Both ISAPI filters and ISAPI extensions are implemented as DLLs. Nothing prevents smartredir.dll from exporting two more entry points that would make it an ISAPI extension and filter at the same time. These entry points are GetExtensionVersion and HttpExtensionProc. Adding ISAPI extension entry points to the filter enables the filter to be invoked in the same manner as any other ISAPI DLL—for instance, with a URL like http://server/scripts/smartredir.dll. Now, we could declare strings that identify the User-Agent ("msie 4") and the redirection target (http://server/getie.htm) as global parameters. That would make them accessible from the HttpFilterProc function and from the HttpExtensionProc function. You could add code to the HttpExtensionProc function that would modify the global strings by invoking the ISAPI extension with parameters like this:

  http://server/scripts/smartredir.dll?agent=NewAgent&redir=http://server/getienow.htm
Adding an ISAPI extension interface means you can change the filter's behavior without having to unload it, restart IIS, and recompile it. But before you rush out to modify SmartRedir, we should mention a few words of caution. There is a good chance that the ISAPI filter functions and the ISAPI extension functions will be invoked by multiple clients at the same time. Access to all global variables should be strictly controlled. If one client invokes the ISAPI extension and tries to modify the User-Agent string while the ISAPI filter tries to use the global variable, you may run into some problems. To prevent this, access to all global variables should be controlled via synchronization objects of some sort. Windows NT® uses synchronization objects to control multiple threads that are accessing the same variable (or other shared data) at the same time. For SmartRedir, access to global variables can be guarded with a synchronization object called a critical section. Critical sections are objects that allow only a single thread to own them at any one time. You'd want to create a critical section and write code to take ownership of the critical section before manipulating the global variables.
Figure 4 contains skeleton code that you can use to add an ISAPI extension interface to the SmartRedir sample. It has all the necessary steps to give you a solid idea of what you will need to do.

Advanced Filters

You can do many things with ISAPI filters. You can implement a custom authentication scheme by handling the SF_NOTIFY_AUTHENTICATION event. Both the Basic or NTLM authentication methods control access based on valid Windows NT accounts; that is, if an account does not exist for the supplied credentials, the user won't gain access to the secure resource. You can write a filter that accesses the user name and password for a request (they are members of the HTTP_FILTER_AUTHENT structure), and then performs authentication based on a proprietary user account database instead of the Windows NT user accounts. Once the check of the database is successful, the filter replaces the supplied user name and password with the name and password of a valid Windows NT account.
Suppose that when the browser brings up a dialog box to enter the user name and password for accessing a password-protected URL, you want the user to be able to enter a user name and password such as "JoeUser" and "password." If there is no valid Windows NT account for JoeUser, without your custom authentication filter, IIS could not authenticate the user. Your custom authentication filter validates the "JoeUser" and "password" credentials itself, and then replaces them with a valid Windows NT account and password. In this manner, the JoeUser credentials will have allowed the client to access the protected resource.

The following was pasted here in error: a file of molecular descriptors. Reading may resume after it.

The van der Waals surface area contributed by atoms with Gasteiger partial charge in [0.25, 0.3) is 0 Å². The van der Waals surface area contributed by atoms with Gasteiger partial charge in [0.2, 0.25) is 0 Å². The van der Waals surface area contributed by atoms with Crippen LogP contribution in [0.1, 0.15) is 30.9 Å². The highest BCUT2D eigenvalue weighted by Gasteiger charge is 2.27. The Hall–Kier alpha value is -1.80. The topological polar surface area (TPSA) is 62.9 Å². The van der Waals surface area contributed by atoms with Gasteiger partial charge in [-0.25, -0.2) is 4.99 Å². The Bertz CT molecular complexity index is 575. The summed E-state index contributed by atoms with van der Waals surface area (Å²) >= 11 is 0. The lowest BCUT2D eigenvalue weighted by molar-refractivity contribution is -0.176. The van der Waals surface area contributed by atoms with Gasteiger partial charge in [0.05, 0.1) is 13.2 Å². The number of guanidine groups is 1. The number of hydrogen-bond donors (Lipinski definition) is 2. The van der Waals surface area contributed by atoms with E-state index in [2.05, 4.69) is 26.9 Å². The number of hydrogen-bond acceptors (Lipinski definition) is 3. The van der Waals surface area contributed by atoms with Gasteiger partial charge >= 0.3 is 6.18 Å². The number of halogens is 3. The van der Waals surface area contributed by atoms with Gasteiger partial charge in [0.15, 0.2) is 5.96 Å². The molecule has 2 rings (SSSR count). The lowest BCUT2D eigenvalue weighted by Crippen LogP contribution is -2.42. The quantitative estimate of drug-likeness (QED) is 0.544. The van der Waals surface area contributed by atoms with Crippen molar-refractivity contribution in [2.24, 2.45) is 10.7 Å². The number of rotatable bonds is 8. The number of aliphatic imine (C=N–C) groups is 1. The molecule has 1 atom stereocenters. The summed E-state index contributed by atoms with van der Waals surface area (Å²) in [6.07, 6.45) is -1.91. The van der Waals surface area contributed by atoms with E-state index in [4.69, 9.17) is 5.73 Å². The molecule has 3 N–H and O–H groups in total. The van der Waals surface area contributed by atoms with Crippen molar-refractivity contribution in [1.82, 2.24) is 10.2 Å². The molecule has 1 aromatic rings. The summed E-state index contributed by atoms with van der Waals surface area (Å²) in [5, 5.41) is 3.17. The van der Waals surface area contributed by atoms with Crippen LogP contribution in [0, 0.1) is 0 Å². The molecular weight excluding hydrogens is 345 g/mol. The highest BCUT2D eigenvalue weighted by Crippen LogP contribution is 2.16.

Another popular use for ISAPI filters is in custom logging software. You can create a filter that gets the SF_ NOTIFY_LOG notification. ISAPI filters can also be used to encode and decode the raw data that is being sent across the socket. In fact, this is how SSL is implemented. A filter called SSPIFILT.DLL hooks the SF_NOTIFY_READ_RAW_DATA and the SF_NOTIFY_SEND_RAW_DATA notifications to decode or encode the data accordingly.
Another feature that could be implemented using ISAPI filters is your own authentication scheme. You could do this by hooking the SF_NOTIFY_ACCESS_DENIED notification and building the appropriate HTTP headers to perform your custom authentication handshake. When the response comes back, you need to hook the SF_NOTIFY_PREPROC_ HEADERS event to read the custom response headers and react appropriately. In this way you could add something like the new Digest Authentication scheme that is being considered as part of the HTTP specification.
One more common use for ISAPI filters is simply monitoring the various events to track down problems on your server. For instance, if you are writing an ISAPI extension and you want to see the exact response data that is generated, you could write an ISAPI filter that hooks the SF_ NOTIFY_SEND_RAW_DATA event and displays the data being sent. This could be very useful while debugging.
Now that you're busy thinking about all the powerful things you could do with your very own ISAPI filter, let's step back and look at another way to customize IIS. Let's take a look at writing your own script interpreter.

Custom Script Interpreters

Using the built-in SSI facility available with IIS, you can create dynamic pages based on HTML-like template files. Consider the following scenario: XYZ Corporation needs to build a set of Web pages from predefined templates, similar to SSI. XYZ Corporation advertises garden supplies on the Web. The pages would consist of the item names and prices. Since there could be hundreds of different items on a page, updating the price of each would be a huge headache for the Webmaster. Just imagine opening an HTML file, looking for each item, and changing its price.